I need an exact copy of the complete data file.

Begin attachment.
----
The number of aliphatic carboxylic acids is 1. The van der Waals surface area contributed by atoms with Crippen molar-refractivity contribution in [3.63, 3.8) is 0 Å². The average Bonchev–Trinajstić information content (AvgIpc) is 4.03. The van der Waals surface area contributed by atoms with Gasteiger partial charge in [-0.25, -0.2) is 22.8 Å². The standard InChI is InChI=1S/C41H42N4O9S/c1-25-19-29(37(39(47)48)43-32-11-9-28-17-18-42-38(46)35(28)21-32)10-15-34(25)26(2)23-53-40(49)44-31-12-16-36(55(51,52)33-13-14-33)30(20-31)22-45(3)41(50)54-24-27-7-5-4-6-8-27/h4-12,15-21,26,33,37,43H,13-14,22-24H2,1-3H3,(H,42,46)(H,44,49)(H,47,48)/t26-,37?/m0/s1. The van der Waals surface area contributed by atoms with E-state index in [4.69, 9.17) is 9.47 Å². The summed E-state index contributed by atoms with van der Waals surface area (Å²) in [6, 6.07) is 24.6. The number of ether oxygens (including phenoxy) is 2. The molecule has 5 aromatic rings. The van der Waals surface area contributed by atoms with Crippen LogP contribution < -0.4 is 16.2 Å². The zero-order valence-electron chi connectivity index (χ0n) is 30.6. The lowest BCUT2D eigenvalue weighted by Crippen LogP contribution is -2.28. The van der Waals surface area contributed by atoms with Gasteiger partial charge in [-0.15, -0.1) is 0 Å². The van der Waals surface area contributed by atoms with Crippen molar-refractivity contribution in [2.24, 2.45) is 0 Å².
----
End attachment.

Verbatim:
The number of aliphatic carboxylic acids is 1. The van der Waals surface area contributed by atoms with Crippen molar-refractivity contribution in [3.63, 3.8) is 0 Å². The average Bonchev–Trinajstić information content (AvgIpc) is 4.03. The van der Waals surface area contributed by atoms with Gasteiger partial charge in [-0.25, -0.2) is 22.8 Å². The standard InChI is InChI=1S/C41H42N4O9S/c1-25-19-29(37(39(47)48)43-32-11-9-28-17-18-42-38(46)35(28)21-32)10-15-34(25)26(2)23-53-40(49)44-31-12-16-36(55(51,52)33-13-14-33)30(20-31)22-45(3)41(50)54-24-27-7-5-4-6-8-27/h4-12,15-21,26,33,37,43H,13-14,22-24H2,1-3H3,(H,42,46)(H,44,49)(H,47,48)/t26-,37?/m0/s1. The van der Waals surface area contributed by atoms with E-state index in [4.69, 9.17) is 9.47 Å². The summed E-state index contributed by atoms with van der Waals surface area (Å²) in [6, 6.07) is 24.6. The number of ether oxygens (including phenoxy) is 2. The molecule has 5 aromatic rings. The van der Waals surface area contributed by atoms with Crippen LogP contribution < -0.4 is 16.2 Å². The zero-order valence-electron chi connectivity index (χ0n) is 30.6. The lowest BCUT2D eigenvalue weighted by Crippen LogP contribution is -2.28. The van der Waals surface area contributed by atoms with Gasteiger partial charge in [-0.15, -0.1) is 0 Å². The van der Waals surface area contributed by atoms with Crippen molar-refractivity contribution in [2.24, 2.45) is 0 Å².